Sunday evening is a Dostoevsky double bill, starting with Crime and Punishment (1935) at 5pm—a Hollywood version of the Russian novel, directed by Josef von Sternberg, with Peter Lorre as Raskolnikov and Edward Arnold as Inspector Porfiry. Lorre seems plausible as the tormented killer, but much as I love Arnold, and consider him to be one of the great character actors of American cinema, he doesn’t seem a plausible choice for the inspector. I had no idea this film existed. Comments I’ve seen don’t lead me to expect much, but it could be interesting.

11pm (PST) I Vitelloni (1953)—directed by Federico Fellini, with Alberto Sordi, Franco Interlenghi, Franco Fabrizi.

Lina Wertmuller - Love and Anarchy

Pick of the Week

The chance to see that run of Hammer films is really welcome, and I’m particularly looking forward to Dracula Chelsea ’72. But a week that includes The Kid, The Third Man, Love & Anarchy, Ride the High Country and Grand Hotel presents an impossible dilemma when it comes to picking just one film as the highlight of the week. That said, I think it has to be Love & Anarchy, which is shown much less frequently than the others and is also less likely to be available on DVD at your local library or video store.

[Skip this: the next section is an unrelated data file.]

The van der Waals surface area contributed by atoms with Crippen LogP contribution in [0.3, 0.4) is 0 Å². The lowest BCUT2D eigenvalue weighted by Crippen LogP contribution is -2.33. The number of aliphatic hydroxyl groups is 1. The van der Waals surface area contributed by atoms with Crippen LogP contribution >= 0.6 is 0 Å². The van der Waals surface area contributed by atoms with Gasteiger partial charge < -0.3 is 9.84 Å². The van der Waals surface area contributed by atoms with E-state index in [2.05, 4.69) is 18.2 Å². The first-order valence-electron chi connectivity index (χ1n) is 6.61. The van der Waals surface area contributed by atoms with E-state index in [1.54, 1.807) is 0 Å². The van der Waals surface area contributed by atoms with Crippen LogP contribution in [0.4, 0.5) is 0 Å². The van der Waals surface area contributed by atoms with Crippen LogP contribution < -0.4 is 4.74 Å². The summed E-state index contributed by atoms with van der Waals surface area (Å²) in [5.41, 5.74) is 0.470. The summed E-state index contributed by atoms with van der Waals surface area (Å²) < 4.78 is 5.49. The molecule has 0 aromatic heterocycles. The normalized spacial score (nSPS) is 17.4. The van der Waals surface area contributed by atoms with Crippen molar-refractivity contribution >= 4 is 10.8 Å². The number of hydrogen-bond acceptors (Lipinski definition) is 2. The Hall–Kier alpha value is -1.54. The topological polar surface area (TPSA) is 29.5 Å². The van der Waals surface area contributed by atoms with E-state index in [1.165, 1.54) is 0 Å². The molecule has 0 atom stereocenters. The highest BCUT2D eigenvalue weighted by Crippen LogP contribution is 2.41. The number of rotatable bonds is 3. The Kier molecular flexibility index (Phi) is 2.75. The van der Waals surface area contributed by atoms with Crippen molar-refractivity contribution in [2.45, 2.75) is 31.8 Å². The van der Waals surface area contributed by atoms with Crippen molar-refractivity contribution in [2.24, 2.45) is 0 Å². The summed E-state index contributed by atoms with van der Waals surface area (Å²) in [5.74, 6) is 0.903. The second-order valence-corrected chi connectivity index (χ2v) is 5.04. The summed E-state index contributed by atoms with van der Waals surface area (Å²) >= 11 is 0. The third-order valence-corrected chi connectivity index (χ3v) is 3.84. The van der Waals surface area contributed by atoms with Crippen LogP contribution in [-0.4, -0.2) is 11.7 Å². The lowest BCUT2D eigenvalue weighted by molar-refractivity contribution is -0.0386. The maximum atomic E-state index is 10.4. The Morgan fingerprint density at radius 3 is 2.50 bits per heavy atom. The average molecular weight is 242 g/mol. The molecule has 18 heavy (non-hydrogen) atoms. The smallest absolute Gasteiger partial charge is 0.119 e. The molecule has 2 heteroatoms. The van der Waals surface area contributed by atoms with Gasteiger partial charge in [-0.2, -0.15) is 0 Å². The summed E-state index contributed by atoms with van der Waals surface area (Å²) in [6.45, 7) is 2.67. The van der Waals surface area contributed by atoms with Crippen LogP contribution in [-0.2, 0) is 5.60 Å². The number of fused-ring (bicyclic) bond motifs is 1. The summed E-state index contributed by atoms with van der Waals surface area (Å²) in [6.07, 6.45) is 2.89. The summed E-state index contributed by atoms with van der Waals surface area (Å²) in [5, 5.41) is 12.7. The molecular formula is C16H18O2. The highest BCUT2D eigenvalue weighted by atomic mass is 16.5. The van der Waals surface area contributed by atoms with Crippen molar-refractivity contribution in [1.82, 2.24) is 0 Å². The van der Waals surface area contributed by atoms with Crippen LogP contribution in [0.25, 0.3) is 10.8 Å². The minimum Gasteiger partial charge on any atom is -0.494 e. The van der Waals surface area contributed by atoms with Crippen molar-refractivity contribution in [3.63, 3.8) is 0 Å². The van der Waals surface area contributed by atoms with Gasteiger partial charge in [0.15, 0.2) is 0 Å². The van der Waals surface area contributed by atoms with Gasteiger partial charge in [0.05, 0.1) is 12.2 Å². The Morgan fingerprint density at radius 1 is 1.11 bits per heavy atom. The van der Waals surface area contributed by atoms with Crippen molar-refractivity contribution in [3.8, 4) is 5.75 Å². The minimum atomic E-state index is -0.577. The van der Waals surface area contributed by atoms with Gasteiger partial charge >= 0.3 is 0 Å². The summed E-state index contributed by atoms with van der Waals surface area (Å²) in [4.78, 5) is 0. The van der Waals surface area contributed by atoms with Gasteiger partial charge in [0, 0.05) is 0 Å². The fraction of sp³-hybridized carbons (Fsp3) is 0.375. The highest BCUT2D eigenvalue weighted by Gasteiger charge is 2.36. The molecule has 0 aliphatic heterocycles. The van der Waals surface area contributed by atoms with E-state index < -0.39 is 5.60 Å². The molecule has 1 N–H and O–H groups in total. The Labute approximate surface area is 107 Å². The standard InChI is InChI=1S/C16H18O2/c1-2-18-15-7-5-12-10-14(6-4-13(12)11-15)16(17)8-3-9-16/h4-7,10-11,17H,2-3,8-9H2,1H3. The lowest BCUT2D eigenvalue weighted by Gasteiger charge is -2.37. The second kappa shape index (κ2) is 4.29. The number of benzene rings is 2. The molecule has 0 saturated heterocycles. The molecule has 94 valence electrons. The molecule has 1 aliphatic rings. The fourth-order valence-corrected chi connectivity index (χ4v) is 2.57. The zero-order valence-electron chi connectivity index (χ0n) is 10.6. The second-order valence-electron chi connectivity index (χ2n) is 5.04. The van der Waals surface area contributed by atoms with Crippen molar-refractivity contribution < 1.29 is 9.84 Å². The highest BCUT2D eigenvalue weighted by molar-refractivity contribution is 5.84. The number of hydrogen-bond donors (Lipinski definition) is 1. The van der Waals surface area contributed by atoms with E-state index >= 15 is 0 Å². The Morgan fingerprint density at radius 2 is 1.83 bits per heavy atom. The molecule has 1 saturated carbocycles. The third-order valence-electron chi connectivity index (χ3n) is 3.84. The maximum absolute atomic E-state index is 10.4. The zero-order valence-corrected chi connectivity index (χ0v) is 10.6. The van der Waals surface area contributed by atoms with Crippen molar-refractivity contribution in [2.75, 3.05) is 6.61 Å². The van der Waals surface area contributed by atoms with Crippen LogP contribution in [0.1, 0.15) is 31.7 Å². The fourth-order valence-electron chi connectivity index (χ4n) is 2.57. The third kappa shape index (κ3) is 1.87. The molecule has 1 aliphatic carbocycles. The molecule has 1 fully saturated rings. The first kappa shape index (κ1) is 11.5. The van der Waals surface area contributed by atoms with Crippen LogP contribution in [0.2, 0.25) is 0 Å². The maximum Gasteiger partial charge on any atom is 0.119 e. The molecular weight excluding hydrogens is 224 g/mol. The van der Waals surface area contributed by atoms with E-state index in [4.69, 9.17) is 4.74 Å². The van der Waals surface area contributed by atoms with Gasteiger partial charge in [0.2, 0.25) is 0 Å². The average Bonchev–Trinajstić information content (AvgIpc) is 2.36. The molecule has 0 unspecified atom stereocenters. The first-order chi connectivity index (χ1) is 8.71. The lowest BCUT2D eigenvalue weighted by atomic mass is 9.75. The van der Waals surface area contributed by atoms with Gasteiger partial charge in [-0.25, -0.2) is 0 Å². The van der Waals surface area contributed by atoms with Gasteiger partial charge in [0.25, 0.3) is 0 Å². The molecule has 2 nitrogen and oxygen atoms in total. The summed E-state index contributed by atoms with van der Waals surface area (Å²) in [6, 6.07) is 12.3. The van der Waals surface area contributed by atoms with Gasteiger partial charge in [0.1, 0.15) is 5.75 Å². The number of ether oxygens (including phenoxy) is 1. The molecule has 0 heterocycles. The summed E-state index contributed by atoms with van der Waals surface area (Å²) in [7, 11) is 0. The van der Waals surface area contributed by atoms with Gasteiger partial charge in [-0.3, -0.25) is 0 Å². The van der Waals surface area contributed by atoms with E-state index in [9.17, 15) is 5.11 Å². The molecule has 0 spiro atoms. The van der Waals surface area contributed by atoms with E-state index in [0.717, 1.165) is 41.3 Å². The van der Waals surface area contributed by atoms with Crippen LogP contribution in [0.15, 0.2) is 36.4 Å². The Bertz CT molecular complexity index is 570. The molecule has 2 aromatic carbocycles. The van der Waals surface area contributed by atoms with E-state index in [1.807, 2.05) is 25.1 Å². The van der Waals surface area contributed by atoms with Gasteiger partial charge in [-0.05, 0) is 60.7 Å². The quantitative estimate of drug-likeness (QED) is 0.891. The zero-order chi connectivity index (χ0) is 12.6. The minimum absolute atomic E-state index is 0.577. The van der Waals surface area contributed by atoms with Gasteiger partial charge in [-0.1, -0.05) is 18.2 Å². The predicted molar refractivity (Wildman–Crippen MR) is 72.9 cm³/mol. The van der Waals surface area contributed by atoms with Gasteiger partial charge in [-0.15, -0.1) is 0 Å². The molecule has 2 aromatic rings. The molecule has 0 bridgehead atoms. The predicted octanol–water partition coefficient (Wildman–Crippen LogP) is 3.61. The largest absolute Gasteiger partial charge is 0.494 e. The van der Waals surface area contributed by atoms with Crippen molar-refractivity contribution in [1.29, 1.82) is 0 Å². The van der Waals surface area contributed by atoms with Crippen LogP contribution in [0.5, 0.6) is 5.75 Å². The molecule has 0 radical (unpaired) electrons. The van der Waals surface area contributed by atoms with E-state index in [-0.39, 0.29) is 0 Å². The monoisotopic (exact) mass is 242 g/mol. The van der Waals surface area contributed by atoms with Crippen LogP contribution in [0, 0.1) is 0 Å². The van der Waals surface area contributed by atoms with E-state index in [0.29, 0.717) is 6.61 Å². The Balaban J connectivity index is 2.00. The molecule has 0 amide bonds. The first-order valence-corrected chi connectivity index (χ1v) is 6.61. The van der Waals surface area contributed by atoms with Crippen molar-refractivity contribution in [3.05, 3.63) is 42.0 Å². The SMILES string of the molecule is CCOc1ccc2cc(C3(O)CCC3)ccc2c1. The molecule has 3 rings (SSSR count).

For more…

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On TCM October 19-25: a mixed bag with Dietrich, Scotland, Robin Hood, and Horror


“She runs the West’s strangest hideout… a ranch where a guest can hide his crime… quench his thirst… betray a woman… and knife a man in the back… for a price!”

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On TCM Oct 12-18: David Niven, Powell & Pressburger, Droogs, Punks, and Silents

TCM continues its look at the Star of the Month: David Niven with a couple of my very favorite movies.

A_Matter_of_Life_and_Death_Cinema_PosterOn Monday at 5pm (PT), they’re showing one of the greatest films to be made by the British film-making team of Powell and Pressburger, A Matter of Life and Death (1946; released in the USA under the unfortunate title, Stairway to Heaven).

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SF Films: Freebie and the Bean (1974)


Viewing Notes